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Emergency and Disaster Preparedness of European Hospital Pharmacists: A Survey

Published online by Cambridge University Press:  19 November 2019

Laurence Schumacher
Affiliation:
Swiss Centre for Emergency and Disaster Pharmacy, Institute of Pharmaceutical Sciences of Western Switzerland, University of Geneva, Geneva, Switzerland Pharmacy of Eastern Vaud Hospitals, Rennaz, Switzerland
Pascal Bonnabry
Affiliation:
Swiss Centre for Emergency and Disaster Pharmacy, Institute of Pharmaceutical Sciences of Western Switzerland, University of Geneva, Geneva, Switzerland Pharmacy, Geneva University Hospitals, Geneva, Switzerland
Nicolas Widmer*
Affiliation:
Swiss Centre for Emergency and Disaster Pharmacy, Institute of Pharmaceutical Sciences of Western Switzerland, University of Geneva, Geneva, Switzerland Pharmacy of Eastern Vaud Hospitals, Rennaz, Switzerland
*
Correspondence and reprint requests to Nicolas Widmer, Institute of Pharmaceutical Sciences of Western Switzerland, University of Geneva, CMU, 1 rue Michel-Servet, 1211 Genève 4, Switzerland (e-mail: Nicolas.Widmer@unige.ch).

Abstract

Objective:

This study was focused on reviewing the emergency and disaster preparedness of European hospital pharmacists.

Methods:

An online survey based on International Pharmaceutical Federation (FIP) guidelines for natural disasters was sent to European hospital pharmacies, with the support of the European Association of Hospital Pharmacists. Additional questions were added about the characteristics of respondents, as well as preparedness and experience of manmade disasters. Descriptive statistics were used to analyze the results.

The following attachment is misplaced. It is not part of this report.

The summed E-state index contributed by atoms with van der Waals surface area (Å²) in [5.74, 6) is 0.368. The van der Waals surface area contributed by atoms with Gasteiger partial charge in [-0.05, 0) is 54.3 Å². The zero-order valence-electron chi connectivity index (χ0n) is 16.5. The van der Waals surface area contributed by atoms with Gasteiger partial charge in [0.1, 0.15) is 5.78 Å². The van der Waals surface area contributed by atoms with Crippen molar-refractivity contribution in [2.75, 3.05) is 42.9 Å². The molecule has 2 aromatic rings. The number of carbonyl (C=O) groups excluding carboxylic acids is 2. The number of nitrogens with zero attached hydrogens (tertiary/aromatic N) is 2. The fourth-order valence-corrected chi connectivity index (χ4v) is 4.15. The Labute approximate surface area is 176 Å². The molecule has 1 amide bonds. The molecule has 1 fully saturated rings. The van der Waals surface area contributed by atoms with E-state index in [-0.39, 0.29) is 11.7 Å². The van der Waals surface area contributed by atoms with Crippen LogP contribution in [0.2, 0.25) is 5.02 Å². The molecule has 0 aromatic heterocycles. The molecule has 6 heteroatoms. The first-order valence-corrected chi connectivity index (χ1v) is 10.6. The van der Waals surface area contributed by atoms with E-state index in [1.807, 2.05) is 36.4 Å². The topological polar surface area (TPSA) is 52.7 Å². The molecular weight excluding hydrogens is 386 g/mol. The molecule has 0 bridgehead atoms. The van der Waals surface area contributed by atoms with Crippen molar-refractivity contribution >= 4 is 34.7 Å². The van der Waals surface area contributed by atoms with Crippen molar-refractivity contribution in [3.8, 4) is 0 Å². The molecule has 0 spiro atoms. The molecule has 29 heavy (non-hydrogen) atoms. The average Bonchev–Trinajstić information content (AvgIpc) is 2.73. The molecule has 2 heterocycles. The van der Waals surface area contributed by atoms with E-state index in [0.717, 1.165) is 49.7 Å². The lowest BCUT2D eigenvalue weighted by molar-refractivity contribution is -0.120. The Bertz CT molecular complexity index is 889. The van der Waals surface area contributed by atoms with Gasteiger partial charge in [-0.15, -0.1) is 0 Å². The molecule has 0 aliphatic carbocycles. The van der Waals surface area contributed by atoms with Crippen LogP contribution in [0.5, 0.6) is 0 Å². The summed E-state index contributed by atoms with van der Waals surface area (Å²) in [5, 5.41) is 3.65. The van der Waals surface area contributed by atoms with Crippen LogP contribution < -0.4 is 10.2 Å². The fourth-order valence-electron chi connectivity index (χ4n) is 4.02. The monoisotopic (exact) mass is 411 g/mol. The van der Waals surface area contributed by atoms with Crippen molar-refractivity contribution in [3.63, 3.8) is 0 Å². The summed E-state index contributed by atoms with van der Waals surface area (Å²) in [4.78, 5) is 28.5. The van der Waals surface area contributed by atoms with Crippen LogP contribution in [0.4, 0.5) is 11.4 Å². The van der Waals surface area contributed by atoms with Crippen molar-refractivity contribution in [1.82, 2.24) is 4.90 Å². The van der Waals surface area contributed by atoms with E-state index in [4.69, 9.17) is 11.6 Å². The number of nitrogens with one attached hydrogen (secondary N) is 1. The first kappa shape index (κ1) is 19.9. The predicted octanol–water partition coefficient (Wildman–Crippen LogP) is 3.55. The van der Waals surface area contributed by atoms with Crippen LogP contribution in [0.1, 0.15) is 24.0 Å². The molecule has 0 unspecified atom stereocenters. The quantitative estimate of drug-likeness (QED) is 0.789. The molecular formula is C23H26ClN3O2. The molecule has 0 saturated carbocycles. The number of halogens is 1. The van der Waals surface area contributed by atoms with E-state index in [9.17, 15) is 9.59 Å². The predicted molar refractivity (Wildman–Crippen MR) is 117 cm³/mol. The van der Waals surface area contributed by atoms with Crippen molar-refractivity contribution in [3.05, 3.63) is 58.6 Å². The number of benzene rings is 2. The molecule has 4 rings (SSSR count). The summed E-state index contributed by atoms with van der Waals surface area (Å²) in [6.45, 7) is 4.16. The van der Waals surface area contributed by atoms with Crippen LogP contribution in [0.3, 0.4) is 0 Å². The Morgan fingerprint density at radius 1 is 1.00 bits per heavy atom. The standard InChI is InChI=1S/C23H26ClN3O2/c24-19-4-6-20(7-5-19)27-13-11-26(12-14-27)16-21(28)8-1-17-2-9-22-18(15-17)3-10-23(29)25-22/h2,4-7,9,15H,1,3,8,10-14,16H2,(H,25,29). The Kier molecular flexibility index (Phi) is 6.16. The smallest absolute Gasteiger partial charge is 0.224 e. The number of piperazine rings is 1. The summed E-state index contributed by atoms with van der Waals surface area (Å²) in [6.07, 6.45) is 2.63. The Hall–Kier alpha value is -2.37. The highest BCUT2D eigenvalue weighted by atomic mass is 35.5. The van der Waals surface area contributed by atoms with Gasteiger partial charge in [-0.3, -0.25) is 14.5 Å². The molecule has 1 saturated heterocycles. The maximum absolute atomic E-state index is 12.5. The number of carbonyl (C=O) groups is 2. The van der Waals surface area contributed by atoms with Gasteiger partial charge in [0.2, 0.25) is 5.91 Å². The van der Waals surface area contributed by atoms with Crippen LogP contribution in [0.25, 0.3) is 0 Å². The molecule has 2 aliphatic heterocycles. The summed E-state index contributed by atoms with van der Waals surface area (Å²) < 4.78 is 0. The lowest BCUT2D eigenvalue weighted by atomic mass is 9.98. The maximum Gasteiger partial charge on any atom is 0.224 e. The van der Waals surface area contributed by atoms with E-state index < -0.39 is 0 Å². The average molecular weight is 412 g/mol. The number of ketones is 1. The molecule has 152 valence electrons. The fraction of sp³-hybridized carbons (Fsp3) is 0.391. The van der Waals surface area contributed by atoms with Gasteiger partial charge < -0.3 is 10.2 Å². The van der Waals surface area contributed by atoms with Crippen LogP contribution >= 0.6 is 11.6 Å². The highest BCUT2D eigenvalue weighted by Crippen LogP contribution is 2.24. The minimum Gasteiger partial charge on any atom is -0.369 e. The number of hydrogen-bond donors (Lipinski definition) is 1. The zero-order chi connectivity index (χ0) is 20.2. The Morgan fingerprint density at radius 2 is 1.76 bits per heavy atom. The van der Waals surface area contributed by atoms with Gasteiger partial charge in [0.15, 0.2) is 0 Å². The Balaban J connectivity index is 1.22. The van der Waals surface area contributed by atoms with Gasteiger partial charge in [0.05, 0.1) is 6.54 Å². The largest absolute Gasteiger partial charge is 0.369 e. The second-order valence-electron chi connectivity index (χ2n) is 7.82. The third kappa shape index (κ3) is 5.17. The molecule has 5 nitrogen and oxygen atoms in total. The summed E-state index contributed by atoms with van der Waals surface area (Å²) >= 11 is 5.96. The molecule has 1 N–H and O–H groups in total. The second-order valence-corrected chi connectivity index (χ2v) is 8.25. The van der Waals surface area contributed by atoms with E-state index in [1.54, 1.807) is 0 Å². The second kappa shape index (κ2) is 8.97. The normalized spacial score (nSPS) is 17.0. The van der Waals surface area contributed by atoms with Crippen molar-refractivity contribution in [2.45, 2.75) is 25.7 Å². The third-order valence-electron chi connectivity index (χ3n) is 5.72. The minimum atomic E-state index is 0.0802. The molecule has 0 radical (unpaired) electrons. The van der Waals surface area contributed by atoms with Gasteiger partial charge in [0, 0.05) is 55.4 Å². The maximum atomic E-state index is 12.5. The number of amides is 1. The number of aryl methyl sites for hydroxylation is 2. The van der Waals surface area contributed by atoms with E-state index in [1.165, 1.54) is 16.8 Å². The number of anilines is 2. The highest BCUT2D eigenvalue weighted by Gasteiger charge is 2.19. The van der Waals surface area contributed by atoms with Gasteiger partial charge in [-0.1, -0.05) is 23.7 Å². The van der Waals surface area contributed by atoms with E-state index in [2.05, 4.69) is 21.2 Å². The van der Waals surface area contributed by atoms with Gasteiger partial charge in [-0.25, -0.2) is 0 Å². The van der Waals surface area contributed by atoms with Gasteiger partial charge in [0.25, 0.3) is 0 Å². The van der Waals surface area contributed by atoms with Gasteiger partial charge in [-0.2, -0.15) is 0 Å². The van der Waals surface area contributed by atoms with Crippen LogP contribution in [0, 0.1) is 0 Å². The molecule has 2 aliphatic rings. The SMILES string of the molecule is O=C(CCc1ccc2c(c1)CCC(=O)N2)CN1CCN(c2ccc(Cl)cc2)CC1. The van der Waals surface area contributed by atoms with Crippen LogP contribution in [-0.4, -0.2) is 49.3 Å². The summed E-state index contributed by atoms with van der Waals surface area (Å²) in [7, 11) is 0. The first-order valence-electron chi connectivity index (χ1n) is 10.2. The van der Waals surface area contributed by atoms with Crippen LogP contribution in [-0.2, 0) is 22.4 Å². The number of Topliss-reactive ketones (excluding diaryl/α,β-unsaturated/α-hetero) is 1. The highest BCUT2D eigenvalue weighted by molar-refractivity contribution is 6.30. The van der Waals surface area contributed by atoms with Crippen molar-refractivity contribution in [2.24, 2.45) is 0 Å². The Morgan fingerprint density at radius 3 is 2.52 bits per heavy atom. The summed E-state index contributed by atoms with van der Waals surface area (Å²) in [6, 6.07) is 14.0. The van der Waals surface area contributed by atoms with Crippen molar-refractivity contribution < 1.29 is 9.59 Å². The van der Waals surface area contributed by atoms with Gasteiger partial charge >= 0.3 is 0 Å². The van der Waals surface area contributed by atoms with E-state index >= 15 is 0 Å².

Results:

Hospital pharmacists in France (20%) and Spain (19%) returned most of the 306 questionnaires completed in 27 countries. Half of the respondents had analyzed their regional disaster risk, but 65% had never practiced emergency drills. Fifteen percent of respondents had experienced at least 1 major emergency or disaster event in the last 5 years. Fifty-six percent of those respondents who experienced a disaster subsequently created and promoted internal standard operating procedures (SOPs) for future emergencies, versus 23% for those who had not experienced disasters. Among pharmacists having experienced disasters, 40% organized a post-disaster debriefing to improve their future response.

Conclusions:

Results highlighted that most European hospital pharmacists were not fully compliant with FIP guidelines. However, respondents who had experienced disasters were more likely to create and promote SOPs for future disasters. Further worldwide analysis and benchmarking are necessary, and FIP guidelines should be more strongly promoted.

Type
Original Research
Copyright
Copyright © 2019 Society for Disaster Medicine and Public Health, Inc.

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